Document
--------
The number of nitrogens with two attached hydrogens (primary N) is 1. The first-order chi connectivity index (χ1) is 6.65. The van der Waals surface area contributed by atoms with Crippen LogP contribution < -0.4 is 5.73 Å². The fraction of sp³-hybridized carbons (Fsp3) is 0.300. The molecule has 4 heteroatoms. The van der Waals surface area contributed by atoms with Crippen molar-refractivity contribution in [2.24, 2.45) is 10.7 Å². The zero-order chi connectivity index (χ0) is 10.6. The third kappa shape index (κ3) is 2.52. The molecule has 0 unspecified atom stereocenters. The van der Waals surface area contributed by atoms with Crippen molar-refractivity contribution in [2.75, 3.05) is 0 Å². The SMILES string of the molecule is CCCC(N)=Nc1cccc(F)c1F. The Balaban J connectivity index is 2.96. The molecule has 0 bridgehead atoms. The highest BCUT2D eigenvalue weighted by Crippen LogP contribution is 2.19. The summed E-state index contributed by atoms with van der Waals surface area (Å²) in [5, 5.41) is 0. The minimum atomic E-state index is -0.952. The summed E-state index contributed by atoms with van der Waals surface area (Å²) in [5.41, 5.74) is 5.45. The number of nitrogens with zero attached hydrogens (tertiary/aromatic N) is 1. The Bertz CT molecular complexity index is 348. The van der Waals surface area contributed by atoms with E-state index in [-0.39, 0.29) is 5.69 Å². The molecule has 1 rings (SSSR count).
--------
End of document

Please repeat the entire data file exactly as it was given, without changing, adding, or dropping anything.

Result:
The number of nitrogens with two attached hydrogens (primary N) is 1. The first-order chi connectivity index (χ1) is 6.65. The van der Waals surface area contributed by atoms with Crippen LogP contribution < -0.4 is 5.73 Å². The fraction of sp³-hybridized carbons (Fsp3) is 0.300. The molecule has 4 heteroatoms. The van der Waals surface area contributed by atoms with Crippen molar-refractivity contribution in [2.24, 2.45) is 10.7 Å². The zero-order chi connectivity index (χ0) is 10.6. The third kappa shape index (κ3) is 2.52. The molecule has 0 unspecified atom stereocenters. The van der Waals surface area contributed by atoms with Crippen molar-refractivity contribution in [2.75, 3.05) is 0 Å². The SMILES string of the molecule is CCCC(N)=Nc1cccc(F)c1F. The Balaban J connectivity index is 2.96. The molecule has 0 bridgehead atoms. The highest BCUT2D eigenvalue weighted by Crippen LogP contribution is 2.19. The summed E-state index contributed by atoms with van der Waals surface area (Å²) in [5, 5.41) is 0. The minimum atomic E-state index is -0.952. The summed E-state index contributed by atoms with van der Waals surface area (Å²) in [5.41, 5.74) is 5.45. The number of nitrogens with zero attached hydrogens (tertiary/aromatic N) is 1. The Bertz CT molecular complexity index is 348. The van der Waals surface area contributed by atoms with E-state index in [-0.39, 0.29) is 5.69 Å². The molecule has 1 rings (SSSR count).